(2020, 16 mins. HD video)
Filmed from the artist’s window during the first English lockdown, Citadel combines short fragments from British Prime Minister Boris Johnson’s speeches relating to coronavirus with views of the London skyline. Recognising the government’s decision to place business interests before public health, it relocates the centre of power from Parliament to the financial district of the City of London. Presenting the city as a site of both horror and aesthetic beauty, the film documents the dramatic effects of changing light conditions upon its architecture. Shifting its focus from the city’s gleaming skyscrapers to the inhabitants of the dense urban housing that lies in their shadow, Citadel contrasts faceless corporate power with the particularities of individual lives.
“Typically incisive and playful, Citadel is an urgent film of the Covid era: a subversive city symphony made in confinement, critical of the status quo, responding with wit and humanity to the reigning chaos.”
    - MUBI

Covid Messages
(2020, 22 mins. HD video)
Covid Messages is a video in six parts, based around broadcasts of Prime Minister Boris Johnson’s COVID-19 press conferences. The work focusses on the British government’s attempts to eliminate the virus through the use of magic spells and rituals. While the pandemic spreads and the death toll rises, the Prime Minister makes repeated errors of judgement. Exasperated by his many mistakes, the spirits of the dead rise up and intervene.
“... Under the UK’s 2020 lockdown that political conscience has welled up in his new works Citadel and Covid Messages, surely destined to be remembered as signature artworks of this challenging moment in British history.”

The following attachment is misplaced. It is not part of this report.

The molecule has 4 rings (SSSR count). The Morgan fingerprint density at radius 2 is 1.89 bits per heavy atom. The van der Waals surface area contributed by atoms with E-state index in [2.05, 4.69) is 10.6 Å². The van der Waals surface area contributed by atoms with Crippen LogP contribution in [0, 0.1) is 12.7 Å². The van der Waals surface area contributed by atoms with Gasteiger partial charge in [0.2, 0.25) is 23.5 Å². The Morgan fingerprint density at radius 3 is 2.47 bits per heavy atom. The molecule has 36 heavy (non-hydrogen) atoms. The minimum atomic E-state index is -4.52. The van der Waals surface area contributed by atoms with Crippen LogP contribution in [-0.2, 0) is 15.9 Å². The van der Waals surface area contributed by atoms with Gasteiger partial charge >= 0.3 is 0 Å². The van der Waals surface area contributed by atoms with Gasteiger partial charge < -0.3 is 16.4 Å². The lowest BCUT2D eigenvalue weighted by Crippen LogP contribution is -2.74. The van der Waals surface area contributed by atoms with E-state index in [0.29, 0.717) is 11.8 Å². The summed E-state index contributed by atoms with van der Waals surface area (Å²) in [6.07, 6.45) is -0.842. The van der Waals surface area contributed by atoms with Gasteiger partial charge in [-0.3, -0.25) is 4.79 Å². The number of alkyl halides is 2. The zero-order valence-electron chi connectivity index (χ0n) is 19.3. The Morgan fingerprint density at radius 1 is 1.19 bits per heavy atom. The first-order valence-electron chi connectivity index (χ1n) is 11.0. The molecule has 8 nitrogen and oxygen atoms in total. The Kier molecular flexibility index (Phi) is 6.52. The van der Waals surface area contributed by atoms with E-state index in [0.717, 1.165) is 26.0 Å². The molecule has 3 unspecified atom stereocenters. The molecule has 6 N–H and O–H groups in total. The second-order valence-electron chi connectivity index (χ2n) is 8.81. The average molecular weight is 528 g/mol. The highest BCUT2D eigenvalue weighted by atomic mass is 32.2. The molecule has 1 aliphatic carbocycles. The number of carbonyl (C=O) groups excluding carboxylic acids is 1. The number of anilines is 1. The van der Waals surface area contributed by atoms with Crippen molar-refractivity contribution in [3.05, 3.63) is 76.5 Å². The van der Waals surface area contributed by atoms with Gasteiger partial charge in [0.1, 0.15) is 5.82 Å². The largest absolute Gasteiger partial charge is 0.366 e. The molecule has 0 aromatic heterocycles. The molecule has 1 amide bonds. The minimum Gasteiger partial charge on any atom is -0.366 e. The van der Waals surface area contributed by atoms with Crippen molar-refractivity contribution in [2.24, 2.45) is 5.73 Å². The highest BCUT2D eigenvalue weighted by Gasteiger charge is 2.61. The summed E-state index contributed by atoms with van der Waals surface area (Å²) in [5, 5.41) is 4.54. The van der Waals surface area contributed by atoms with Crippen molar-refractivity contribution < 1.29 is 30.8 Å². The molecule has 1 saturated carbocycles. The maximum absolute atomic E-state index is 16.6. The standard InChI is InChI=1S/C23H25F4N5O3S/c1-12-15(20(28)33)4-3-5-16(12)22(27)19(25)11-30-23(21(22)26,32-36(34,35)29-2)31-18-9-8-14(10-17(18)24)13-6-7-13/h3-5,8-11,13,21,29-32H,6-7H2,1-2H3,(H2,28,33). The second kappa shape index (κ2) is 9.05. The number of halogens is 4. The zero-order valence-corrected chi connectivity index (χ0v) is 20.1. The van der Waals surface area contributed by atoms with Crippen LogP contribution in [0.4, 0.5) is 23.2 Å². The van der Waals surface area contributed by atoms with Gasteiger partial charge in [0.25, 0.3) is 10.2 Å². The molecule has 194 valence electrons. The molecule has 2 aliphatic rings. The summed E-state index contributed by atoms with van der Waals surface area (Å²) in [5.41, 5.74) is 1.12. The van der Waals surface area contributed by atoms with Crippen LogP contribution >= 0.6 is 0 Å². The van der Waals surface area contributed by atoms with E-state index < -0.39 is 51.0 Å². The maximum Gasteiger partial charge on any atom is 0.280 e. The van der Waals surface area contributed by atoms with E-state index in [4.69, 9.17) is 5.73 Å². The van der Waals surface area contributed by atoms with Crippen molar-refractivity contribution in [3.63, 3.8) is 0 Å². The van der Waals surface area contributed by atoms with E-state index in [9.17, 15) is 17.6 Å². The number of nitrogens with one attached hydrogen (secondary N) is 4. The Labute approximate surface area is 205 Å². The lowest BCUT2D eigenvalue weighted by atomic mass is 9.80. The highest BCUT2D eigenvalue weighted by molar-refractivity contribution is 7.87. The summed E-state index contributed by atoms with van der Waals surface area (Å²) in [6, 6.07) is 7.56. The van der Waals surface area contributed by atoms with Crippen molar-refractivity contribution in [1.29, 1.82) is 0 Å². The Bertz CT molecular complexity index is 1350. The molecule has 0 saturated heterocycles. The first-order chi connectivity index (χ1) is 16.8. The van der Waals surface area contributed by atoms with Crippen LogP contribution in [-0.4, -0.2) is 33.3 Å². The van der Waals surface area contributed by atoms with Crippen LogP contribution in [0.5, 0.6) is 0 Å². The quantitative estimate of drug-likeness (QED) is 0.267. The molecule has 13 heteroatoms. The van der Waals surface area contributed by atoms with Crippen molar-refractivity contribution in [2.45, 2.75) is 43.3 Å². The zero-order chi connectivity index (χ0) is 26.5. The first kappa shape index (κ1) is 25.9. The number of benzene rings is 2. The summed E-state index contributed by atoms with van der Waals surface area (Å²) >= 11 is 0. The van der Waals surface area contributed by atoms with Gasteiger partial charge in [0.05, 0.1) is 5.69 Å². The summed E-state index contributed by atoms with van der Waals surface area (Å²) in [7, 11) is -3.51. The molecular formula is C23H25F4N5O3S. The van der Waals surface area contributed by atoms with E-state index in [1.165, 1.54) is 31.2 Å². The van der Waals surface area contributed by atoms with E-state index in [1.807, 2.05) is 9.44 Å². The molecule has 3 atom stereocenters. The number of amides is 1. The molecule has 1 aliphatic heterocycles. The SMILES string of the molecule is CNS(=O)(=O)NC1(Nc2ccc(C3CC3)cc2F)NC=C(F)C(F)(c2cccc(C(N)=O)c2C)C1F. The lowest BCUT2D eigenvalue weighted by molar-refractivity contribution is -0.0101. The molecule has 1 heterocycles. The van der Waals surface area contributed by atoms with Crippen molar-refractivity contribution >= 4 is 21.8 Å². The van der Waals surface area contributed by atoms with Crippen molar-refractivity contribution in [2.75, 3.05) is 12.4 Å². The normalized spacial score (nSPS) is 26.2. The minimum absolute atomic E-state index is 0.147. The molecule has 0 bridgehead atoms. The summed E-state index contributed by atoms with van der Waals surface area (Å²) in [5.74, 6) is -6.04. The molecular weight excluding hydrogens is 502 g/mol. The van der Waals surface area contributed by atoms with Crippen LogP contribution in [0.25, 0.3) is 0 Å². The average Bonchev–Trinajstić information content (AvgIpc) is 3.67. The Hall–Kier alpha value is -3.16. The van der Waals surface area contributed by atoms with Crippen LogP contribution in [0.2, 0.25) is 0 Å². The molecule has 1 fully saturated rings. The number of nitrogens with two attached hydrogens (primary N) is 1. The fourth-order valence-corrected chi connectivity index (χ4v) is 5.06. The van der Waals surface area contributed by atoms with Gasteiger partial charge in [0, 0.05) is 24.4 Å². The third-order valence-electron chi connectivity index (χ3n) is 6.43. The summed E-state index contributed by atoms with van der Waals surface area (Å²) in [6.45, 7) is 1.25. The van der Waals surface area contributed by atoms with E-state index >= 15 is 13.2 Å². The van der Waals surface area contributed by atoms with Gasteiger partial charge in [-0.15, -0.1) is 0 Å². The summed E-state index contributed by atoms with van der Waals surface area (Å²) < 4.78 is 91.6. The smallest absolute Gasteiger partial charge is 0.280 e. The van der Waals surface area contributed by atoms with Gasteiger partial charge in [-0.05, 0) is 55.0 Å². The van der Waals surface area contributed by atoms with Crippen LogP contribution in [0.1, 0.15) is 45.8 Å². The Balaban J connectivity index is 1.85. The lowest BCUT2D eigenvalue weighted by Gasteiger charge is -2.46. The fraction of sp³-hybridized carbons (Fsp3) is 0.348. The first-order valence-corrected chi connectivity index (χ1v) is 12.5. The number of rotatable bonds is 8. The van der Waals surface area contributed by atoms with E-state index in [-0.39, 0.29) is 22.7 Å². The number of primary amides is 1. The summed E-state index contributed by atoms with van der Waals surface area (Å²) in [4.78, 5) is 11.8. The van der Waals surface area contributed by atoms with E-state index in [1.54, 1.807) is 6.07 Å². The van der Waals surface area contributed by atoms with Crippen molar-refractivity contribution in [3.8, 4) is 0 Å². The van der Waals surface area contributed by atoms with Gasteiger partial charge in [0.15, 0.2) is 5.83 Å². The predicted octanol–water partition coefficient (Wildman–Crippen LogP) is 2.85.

- Ian Christie

Time and Motion (for A L Rees)
(2021, 2 mins. HD video)
The filmmaker blames a pioneer photographer for his speeding fine.

Record
(2021, 1 min. HD video)
A larger than life portrait of Prince Philip, His Royal Highness the Duke of Edinburgh, recorded in 2002 and completed on the day of his death, April 9th 2021.

TRT 70 mins
Mark





In celebration of John Smith’s 50 years of filmmaking, purge.xxx presents the most extensive survey of his work to date: screening 50 films by Smith, organised into 10 weekly programmes, every Thursday from October to December at 8pm, at Close-Up Film Centre and Institute of Contemporary Arts (ICA), London.

Smith’s INTROSPECTIVE launches with a special, one-off music-focussed programme at the ICA (Saturday 1 October at 6:30pm) marking the vinyl release of BLIGHT, the soundtrack from Smith’s film with music by Jocelyn Pook. Smith and Pook will be present and in conversation, with rarely seen films including commissions for Charles Hayward and Echo & the Bunnymen screening on the night.

The weekly programmes are arranged chronologically, combining rarely screened works with well-known favourites.

For tickets please book events individually*, using the links listed along with the events.




JOHN SMITH: INTROSPECTIVE (1972–2022) is organised by Stanley Schtinter. For more information and to book tickets for events visit closeupfilmcentre.com and ica.art. For more information and to buy the Blight soundtrack visit purge.xxx. For Smith’s work: johnsmithfilms.com. To order a copy of the printed programme, *enquire about season passes, or for anything else: info (at) purge (dot) xxx




Mark